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Pathological tau deposition in Motor Neurone Disease and frontotemporal lobar degeneration associated with TDP-43 proteinopathy

Overview of attention for article published in Acta Neuropathologica Communications, March 2016
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  • In the top 25% of all research outputs scored by Altmetric
  • Good Attention Score compared to outputs of the same age (78th percentile)
  • Average Attention Score compared to outputs of the same age and source

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1 news outlet

Citations

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18 Dimensions

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40 Mendeley
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Title
Pathological tau deposition in Motor Neurone Disease and frontotemporal lobar degeneration associated with TDP-43 proteinopathy
Published in
Acta Neuropathologica Communications, March 2016
DOI 10.1186/s40478-016-0301-z
Pubmed ID
Authors

Roya Behrouzi, Xiawei Liu, Dongyue Wu, Andrew C. Robinson, Sayuri Tanaguchi-Watanabe, Sara Rollinson, Jing Shi, Jinzhou Tian, Hisham H. M. Hamdalla, John Ealing, Anna Richardson, Matthew Jones, Stuart Pickering-Brown, Yvonne S. Davidson, Michael J. Strong, Masato Hasegawa, Julie S. Snowden, David M. A. Mann

Abstract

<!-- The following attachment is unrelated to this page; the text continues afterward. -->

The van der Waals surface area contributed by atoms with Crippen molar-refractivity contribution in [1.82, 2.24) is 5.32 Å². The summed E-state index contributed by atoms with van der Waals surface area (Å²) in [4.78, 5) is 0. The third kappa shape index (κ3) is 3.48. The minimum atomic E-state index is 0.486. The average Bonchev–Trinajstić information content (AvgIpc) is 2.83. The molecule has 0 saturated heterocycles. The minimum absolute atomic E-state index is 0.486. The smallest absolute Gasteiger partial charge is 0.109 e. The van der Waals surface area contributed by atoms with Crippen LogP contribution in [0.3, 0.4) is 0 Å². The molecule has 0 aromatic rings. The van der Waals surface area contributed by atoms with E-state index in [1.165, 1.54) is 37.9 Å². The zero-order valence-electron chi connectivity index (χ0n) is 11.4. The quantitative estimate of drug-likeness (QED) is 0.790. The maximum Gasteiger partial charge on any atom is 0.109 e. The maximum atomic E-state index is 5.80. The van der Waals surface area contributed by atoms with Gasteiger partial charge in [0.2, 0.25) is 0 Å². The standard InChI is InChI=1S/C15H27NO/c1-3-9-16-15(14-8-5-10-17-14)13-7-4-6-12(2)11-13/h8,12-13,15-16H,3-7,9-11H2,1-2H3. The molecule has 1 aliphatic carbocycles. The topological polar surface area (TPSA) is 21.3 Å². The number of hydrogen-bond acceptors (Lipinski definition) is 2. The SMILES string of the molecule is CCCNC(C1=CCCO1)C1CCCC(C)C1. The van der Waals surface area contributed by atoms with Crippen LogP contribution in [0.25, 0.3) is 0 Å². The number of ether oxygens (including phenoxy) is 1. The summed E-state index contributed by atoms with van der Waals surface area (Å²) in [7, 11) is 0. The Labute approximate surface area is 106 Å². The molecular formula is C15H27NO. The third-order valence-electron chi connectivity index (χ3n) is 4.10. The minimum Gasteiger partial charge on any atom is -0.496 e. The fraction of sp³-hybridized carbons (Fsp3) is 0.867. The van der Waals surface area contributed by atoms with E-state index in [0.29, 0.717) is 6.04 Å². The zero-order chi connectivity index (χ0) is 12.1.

It has been suggested that patients with motor neurone disease (MND) and those with MND combined with behavioural variant frontotemporal dementia (bvFTD) (ie FTD + MND) or with FTD alone might exist on a continuum based on commonalities of neuropathology and/or genetic risk. Moreover, it has been reported that both a neuronal and a glial cell tauopathy can accompany the TDP-43 proteinopathy in patients with motor neurone disease (MND) with cognitive changes, and that the tauopathy may be fundamental to disease pathogenesis and clinical phenotype. In the present study, we sought to substantiate these latter findings, and test this concept of a pathological continuum, in a consecutive series of 41 patients with MND, 16 with FTD + MND and 23 with FTD without MND. Paraffin sections of frontal, entorhinal, temporal and occipital cortex and hippocampus were immunostained for tau pathology using anti-tau antibodies, AT8, pThr(175) and pThr(217), and for amyloid β protein (Aβ) using 4G8 antibody. Twenty four (59 %) patients with MND, 7 (44 %) patients with FTD + MND and 10 (43 %) patients with FTD showed 'significant' tau pathology (ie more than just an isolated neurofibrillary tangle or a few neuropil threads in one or more brain regions examined). In most instances, this bore the histological characteristics of an Alzheimer's disease process involving entorhinal cortex, hippocampus, temporal cortex, frontal cortex and occipital cortex in decreasing frequency, accompanied by a deposition of Aβ up to Thal phase 3, though 2 patients with MND, and 1 with FTD did show tau pathology beyond Braak stage III. Four other patients with MND showed novel neuronal tau pathology, within the frontal cortex alone, specifically detected by pThr(175) antibody, which was characterised by a fine granular or more clumped aggregation of tau without neurofibrillary tangles or neuropil threads. However, none of these 4 patients had clinically evident cognitive disorder, and this type of tau pathology was not seen in any of the FTD + MND or FTD patients. Finally, two patients, one with MND and one with FTD, showed a tau pathology consistent with Argyrophilic Grain Disease (AGD). Western blotting and use of 3- and 4-repeat tau antibodies confirmed the histological interpretation of Alzheimer's disease type pathology in all instances except for those patients with accompanying AGD where a banding pattern on western blot, and immunohistochemistry, confirmed 4-repeat tauopathy. In all 3 patient groups, amyloid pathology was more likely to be present in patients dying after 65 years of age, and in the presence of APOE ε4 allele. We conclude that tau pathological changes are equally common amongst patients with MND, FTD + MND and FTD though, in most instances, these are limited in extent. In patients with MND, when cognitive impairment is present this is most likely due to an accompanying/evolving (coincidental) Alzheimer's disease process or, as in a single case, Dementia with Lewy bodies, within the cerebral cortex rather than as a result of TDP-43 proteinopathy. Conversely, in FTD and FTD + MND dementia is more likely to be associated with TDP-43 proteinopathy than tau. Hence, present study shows no progression in severity of (tau) pathology from MND through FTD + MND to FTD, and does not support the concept of these conditions forming a continuum of clinical or pathological change.